Using EEG data for a poster design

Having our sketch running in Processing we could easily export the data we were visualizing and use it as an input for other applications (such as visualizations, physical computing etc.)

As a way of making our work public within the lab we created some posters using the Processing output in Illustrator. In the process we stumbled upon an interesting Moiré effect that gave the sensors graphs a watercolor-like effect.


IMG_1202 IMG_1205 IMG_1207



What if a book could read you?

Neurofiction is a new kind of literary experience, created with the support of New Media Scotland. Neurofiction combines:

Together, these enable stories that change themselves in response to the reader’s brain activity.

Visualizing the output

Once we had the library working with Processing, we needed to visualize four variables for each sensor:

  • The position on the scalp
  • The quality of the signal

(functions alraedy present in the EPOC control panel)

  • The strength of the signal
  • The change of strength over time

Working with Giulia Marzin we visualized each sensor with a polar graph that shows the strength of the signal using lines and a color indicator for its quality.


Meet the neural helmet

After meeting the teachers of the group we started using Eugenio’s Emotiv EPOC headset and MindYourOSC software to connect the helmet to Processing.

At the time of writing Emotiv offers two types of helmet the EPOC (which gives you data regarding thoughts, feelings and expressions) and the EEG (which gives you all the EPOC data plus the raw signal sensors).

Eugenio illustrating the Emotive EPOC

I had the opportunity to test the helmet first and I was quite impressed when I first calibrated the device: the software lets you interact with a virtual cube using your brain activity. After a few minutes of training I was able to do a combination of three actions (pushing, pulling and lifting the cube).

First calibration test

As quick test (and to show a little magic to our audience) we came up with a  Processing sketch that lets the user trash pieces of paper with data coming from the sensors.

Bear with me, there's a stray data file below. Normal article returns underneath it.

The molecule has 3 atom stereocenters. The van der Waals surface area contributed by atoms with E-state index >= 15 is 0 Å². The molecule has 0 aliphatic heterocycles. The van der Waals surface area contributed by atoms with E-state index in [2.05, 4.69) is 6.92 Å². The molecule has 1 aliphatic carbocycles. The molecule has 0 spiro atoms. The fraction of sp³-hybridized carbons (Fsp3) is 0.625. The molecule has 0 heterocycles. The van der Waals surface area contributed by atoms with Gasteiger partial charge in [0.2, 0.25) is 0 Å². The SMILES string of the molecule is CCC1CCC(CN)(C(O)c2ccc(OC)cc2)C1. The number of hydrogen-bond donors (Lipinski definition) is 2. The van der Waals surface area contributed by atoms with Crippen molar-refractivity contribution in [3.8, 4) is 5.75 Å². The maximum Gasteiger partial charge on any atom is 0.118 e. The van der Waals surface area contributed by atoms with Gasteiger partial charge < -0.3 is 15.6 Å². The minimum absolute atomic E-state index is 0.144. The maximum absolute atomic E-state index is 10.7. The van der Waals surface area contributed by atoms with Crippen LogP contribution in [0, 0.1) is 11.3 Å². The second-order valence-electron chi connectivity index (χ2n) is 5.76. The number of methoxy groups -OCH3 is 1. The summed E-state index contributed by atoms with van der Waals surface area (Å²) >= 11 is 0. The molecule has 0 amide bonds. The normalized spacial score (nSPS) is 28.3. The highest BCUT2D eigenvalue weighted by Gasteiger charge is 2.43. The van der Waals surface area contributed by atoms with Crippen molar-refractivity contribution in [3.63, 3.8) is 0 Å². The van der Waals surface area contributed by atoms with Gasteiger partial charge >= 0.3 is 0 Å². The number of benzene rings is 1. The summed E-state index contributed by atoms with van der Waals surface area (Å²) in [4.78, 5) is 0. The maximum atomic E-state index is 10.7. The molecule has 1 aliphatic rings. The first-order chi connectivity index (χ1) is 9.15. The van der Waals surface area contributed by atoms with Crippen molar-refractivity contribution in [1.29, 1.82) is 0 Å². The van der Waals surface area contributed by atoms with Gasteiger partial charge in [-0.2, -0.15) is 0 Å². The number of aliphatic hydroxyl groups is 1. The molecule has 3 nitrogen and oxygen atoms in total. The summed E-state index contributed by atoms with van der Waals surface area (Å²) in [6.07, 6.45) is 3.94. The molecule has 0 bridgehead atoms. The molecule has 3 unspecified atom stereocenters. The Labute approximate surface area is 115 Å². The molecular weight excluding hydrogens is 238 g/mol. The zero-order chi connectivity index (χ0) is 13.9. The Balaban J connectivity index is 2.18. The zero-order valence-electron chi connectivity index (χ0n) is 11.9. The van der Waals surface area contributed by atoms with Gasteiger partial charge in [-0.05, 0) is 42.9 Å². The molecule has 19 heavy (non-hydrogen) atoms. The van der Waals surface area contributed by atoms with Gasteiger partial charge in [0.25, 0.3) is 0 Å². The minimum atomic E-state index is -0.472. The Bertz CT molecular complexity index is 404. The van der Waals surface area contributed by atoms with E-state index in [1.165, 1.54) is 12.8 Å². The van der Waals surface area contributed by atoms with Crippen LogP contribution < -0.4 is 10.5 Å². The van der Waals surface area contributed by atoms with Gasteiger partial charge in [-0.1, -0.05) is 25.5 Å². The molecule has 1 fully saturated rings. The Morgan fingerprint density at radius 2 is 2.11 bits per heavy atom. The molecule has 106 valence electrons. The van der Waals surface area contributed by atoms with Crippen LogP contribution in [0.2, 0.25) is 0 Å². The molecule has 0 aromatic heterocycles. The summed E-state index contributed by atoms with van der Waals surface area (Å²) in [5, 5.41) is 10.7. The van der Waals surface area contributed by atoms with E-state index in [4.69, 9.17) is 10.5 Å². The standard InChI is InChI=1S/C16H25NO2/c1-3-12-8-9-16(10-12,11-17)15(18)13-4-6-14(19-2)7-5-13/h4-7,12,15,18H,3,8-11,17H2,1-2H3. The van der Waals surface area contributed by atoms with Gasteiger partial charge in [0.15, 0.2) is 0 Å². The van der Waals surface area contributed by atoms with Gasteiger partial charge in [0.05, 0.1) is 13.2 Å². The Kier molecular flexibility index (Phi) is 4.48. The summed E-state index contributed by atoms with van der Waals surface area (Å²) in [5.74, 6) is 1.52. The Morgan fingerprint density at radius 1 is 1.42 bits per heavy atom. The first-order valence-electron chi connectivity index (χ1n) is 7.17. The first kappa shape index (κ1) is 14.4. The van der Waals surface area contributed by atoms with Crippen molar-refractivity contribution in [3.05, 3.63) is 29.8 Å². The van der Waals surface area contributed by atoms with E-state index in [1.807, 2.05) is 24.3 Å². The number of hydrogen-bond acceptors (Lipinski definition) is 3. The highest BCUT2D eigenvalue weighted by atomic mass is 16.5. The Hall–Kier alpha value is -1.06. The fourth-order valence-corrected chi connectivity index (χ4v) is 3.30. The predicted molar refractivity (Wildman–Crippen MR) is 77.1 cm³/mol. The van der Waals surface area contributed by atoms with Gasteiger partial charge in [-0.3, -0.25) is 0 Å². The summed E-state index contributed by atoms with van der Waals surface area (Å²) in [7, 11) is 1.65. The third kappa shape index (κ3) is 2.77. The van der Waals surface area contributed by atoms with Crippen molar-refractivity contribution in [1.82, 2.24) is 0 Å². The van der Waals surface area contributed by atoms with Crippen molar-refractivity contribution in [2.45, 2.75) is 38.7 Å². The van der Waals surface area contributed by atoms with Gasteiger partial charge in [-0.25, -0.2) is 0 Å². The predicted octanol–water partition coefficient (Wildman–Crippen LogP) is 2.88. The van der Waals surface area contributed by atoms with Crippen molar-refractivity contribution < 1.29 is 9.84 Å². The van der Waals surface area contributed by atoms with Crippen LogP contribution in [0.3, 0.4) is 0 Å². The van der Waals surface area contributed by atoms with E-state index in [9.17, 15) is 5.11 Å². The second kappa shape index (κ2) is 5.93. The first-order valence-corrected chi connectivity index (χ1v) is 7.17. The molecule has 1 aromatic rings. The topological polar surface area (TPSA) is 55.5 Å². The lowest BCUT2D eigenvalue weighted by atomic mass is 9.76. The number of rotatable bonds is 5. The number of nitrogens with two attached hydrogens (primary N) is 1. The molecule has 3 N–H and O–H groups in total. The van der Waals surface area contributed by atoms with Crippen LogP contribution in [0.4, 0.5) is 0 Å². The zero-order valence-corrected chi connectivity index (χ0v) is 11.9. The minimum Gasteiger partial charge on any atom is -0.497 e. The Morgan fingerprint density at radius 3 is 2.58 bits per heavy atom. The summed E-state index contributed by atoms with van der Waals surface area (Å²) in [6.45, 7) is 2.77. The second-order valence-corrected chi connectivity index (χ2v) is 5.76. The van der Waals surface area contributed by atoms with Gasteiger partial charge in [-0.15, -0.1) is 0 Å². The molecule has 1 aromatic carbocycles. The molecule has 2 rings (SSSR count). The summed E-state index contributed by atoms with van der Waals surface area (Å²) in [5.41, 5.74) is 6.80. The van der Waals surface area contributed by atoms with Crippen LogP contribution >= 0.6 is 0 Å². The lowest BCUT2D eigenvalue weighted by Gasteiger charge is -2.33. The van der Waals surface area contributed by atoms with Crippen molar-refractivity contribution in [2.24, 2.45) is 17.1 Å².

In our first experiment only one signal from the headset was used: we noticed that muscular movements were the strongest so we used the eyebrow raise value as a main input.

As you can imagine the results were quite entertaining 🙂

Raise eyebrows to change the wind!

The code to retrieve the signal data from MindYourOSC over the OSC protocol, is quite straight-forward:


OscP5 oscP5;

void setup() {
size(800, 600, OPENGL);
//start oscP5, listening for incoming messages on port 7400
//make sure this matches the port in Mind Your OSCs
oscP5 = new OscP5(this, 7400);
void oscEvent(OscMessage theOscMessage) {
// check if theOscMessage has an address pattern we are looking for
if (theOscMessage.checkAddrPattern("/EXP/EYEBROW") == true) {
// parse theOscMessage and extract the values from the OSC message arguments
wind = theOscMessage.get(0).floatValue();



Hallucinating with table tennis balls

The Ganzfeld procedure exposes the participant to ‘unstructured’ sensations usually by placing half ping-pong balls over the eyes so they can only see diffuse white light and by playing white noise through headphones.

It is probably best known for its uses in parapsychology experiments, but it is also used to induce hallucinations and sensory distortions which are much more likely to occur in the absence of clearly defined sensory experiences.